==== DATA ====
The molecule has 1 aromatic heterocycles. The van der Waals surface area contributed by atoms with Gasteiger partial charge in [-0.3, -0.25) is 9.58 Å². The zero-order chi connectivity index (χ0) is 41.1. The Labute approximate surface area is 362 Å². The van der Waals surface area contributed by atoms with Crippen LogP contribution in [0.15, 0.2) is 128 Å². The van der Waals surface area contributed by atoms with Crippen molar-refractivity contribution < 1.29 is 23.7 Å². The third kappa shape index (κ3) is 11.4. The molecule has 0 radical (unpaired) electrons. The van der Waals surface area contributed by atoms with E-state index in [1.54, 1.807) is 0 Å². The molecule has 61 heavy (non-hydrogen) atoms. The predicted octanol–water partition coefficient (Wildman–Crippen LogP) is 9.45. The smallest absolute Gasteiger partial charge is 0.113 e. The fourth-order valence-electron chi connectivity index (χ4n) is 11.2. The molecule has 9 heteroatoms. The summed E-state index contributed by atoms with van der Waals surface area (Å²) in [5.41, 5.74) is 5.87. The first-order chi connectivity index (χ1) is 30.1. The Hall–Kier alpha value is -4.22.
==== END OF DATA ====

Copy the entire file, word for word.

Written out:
The molecule has 1 aromatic heterocycles. The van der Waals surface area contributed by atoms with Gasteiger partial charge in [-0.3, -0.25) is 9.58 Å². The zero-order chi connectivity index (χ0) is 41.1. The Labute approximate surface area is 362 Å². The van der Waals surface area contributed by atoms with Crippen LogP contribution in [0.15, 0.2) is 128 Å². The van der Waals surface area contributed by atoms with Crippen molar-refractivity contribution < 1.29 is 23.7 Å². The third kappa shape index (κ3) is 11.4. The molecule has 0 radical (unpaired) electrons. The van der Waals surface area contributed by atoms with E-state index in [1.54, 1.807) is 0 Å². The molecule has 61 heavy (non-hydrogen) atoms. The predicted octanol–water partition coefficient (Wildman–Crippen LogP) is 9.45. The smallest absolute Gasteiger partial charge is 0.113 e. The fourth-order valence-electron chi connectivity index (χ4n) is 11.2. The molecule has 9 heteroatoms. The summed E-state index contributed by atoms with van der Waals surface area (Å²) in [5.41, 5.74) is 5.87. The first-order chi connectivity index (χ1) is 30.1. The Hall–Kier alpha value is -4.22.